Thursday, December 31, 2009

Thinking about New Year’s Eve Poems….The classic “The Darkling Thrush” by Thomas Hardy and the not-so-classic “Ode to Waffle House” by Dave Smith

The Darkling Thrush by Thomas Hardy

I leant upon a coppice gate
When Frost was spectre-gray,
And Winter's dregs made desolate
The weakening eye of day.
The tangled bine-stems scored the sky
Like strings of broken lyres,
And all mankind that haunted nigh
Had sought their household fires.

The land's sharp features seemed to be
The Century's corpse outleant,
His crypt the cloudy canopy,
The wind his death-lament.
The ancient pulse of germ and birth
Was shrunken hard and dry,
And every spirit upon earth
Seemed fervourless as I.

At once a voice arose among
The bleak twigs overhead
In a full-hearted evensong
Of joy illimited;
An aged thrush, frail, gaunt, and small,
In blast-beruffled plume,
Had chosen thus to fling his soul
Upon the growing gloom.

So little cause for carolings
Of such ecstatic sound
Was written on terrestrial things
Afar or nigh around,
That I could think there trembled through
His happy good-night air
Some blessed Hope, whereof he knew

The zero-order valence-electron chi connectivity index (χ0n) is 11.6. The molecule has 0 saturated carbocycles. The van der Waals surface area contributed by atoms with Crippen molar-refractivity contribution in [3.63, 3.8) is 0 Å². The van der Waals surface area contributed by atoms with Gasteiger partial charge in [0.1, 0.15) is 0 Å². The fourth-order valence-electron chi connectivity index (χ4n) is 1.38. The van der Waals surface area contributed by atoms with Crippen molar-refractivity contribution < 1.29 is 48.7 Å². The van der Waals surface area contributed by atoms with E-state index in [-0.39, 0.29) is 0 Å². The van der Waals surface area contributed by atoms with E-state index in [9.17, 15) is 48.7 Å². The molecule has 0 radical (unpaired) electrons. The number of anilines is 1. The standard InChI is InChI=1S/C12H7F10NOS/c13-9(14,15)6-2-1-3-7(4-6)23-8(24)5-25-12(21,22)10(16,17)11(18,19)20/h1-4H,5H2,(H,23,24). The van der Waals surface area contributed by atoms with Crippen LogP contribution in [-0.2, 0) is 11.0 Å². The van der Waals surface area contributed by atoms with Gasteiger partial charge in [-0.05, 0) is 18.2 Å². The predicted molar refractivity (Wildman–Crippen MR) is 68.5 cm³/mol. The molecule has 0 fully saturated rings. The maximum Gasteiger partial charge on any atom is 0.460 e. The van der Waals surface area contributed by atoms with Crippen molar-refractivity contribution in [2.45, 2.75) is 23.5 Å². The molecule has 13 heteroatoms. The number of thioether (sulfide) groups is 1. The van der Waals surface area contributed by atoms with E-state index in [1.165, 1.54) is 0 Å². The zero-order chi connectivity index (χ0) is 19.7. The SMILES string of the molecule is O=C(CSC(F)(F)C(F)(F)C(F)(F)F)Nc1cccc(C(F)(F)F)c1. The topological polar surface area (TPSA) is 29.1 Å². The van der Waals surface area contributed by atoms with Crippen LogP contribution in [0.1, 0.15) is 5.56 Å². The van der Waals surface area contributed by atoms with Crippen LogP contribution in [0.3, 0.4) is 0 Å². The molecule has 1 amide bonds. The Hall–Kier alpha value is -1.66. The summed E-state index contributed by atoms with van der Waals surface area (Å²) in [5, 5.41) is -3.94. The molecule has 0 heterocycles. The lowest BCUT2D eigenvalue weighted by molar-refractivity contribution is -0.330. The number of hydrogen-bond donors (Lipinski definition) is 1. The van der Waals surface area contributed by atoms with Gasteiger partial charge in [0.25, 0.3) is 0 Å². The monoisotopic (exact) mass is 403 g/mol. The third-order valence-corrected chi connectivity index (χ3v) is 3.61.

And I was unaware.

There’s a lot to admire with this poem written on the last day of the century in 1899, but one aspect that I appreciate is the complexity of nature. Nature is not simply one thing: neither innocent nor directive, neither pure nor spiritual, neither benevolent nor malevolent. The speaker notices natural details that his pessimistic mood assigns to gloomy descriptions such as the “specter-gray” frost and all that follows in the first two stanzas. But that does not mean that nature reflects his feelings or is one with man, not in the Wordsworthian sense. Instead, the speaker only notices the happy bird because it is so loud. It’s not that nature is teaching, but more a backdrop for the poet to teach himself. The poet corrects his own mistake in thinking that nature was reflecting his inner state.

And another poem that I came across in the latest issue of Five Points isn’t really about New Year’s Eve but that is where many of us have ended up on this night. It’s “Ode to Waffle House” by Dave Smith. Great idea for a poem and love the title, here is an excerpt of it:

This is the South, kingdom of interstates,
warehouses, guns, journeys, and the Waffle House,

so we get in our cars and our trucks,
we wave our hands this way,
vigorously as if to someone who is dead.
down here there is always one
fifteen miles or less
either way….

1 comment:

  1. Thanks for this post and the Hardy poem especially. Your response helped open the poem up for me, since I'm not a huge Hardy fan. Happy New Year!